Page last updated at 09:52 GMT, Wednesday, 16 January 2013

Commission questioned over the use of 'megatrucks'

The European Commission has been urged to state whether it will allow so-called 'megatrucks' onto European roads.

Leading a debate on 15 January 2013, the chair of the Transport Committee, Brian Simpson, said there could be a detrimental effect on the environment, and claimed that the infrastructure of many European countries could not cope with larger lorries.

Megatrucks - sometimes dubbed "road trains" - can be over 25 meters long and weigh up 60 tonnes. Countries such as Germany have introduced trials to allow them to use certain parts of the road network, despite fears from some campaigners that they are a safety and environment risk.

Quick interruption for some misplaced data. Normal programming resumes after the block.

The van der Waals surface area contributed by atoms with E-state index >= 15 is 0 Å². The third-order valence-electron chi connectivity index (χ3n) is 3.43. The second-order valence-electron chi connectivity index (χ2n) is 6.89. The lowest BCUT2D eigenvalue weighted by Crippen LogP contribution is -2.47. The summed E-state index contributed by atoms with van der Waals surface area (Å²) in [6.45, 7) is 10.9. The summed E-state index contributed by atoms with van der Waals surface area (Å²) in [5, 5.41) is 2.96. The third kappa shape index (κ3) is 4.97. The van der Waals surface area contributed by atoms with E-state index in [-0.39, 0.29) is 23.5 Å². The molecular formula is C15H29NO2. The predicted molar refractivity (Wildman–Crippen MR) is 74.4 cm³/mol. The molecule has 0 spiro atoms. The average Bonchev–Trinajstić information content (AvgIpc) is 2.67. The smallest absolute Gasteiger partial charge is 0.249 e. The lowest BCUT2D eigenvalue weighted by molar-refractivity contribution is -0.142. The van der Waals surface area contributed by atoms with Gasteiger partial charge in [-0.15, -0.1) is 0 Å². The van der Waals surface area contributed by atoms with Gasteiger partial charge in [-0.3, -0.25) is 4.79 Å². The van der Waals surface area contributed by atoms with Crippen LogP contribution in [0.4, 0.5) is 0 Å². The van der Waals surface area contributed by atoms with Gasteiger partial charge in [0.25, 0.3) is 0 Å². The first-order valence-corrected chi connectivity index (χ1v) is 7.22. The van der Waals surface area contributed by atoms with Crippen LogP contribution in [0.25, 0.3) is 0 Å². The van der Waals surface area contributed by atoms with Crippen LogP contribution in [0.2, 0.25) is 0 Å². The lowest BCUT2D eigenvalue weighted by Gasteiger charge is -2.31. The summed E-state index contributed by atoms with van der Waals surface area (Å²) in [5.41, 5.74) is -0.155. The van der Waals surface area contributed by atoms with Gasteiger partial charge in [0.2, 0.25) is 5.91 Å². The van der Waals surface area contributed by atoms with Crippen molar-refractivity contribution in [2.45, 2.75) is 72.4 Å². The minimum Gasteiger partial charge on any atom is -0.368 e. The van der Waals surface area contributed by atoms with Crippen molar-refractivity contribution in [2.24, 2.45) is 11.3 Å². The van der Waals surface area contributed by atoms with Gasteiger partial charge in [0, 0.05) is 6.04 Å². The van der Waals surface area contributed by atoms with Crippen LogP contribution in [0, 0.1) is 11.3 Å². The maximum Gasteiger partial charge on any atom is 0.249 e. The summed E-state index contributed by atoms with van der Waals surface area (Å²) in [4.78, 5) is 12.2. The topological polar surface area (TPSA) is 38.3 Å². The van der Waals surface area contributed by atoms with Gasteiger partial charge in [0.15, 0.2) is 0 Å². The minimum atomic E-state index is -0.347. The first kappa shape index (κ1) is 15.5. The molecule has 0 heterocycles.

Legal questions were raised earlier in the year over whether the Commission had the right to alter the maximum size and weight of lorries operating on EU roads, without consulting the European Parliament.

Mr Simpson said he could not accept that "something like this can be decided on an arbitrary basis" and demanded that changes be subject to the co-decision procedure, giving MEPs full legal powers.

Mr Kallas said that changes to weights and sizes of lorries were technical issues, but that he "respected the committee's opinion".

He insisted that the introduction of megatrucks was a subject for national governments.

He has previously admitted that there is nothing to stop neighbouring countries from allowing mega trucks to cross each other's borders, but has said there would be no EU-wide legislation.

Useful links:

Democracy Live's guide to how the plenary sessions work.

A disclaimer on the use of simultaneous interpretations, on the European Parliament's website.


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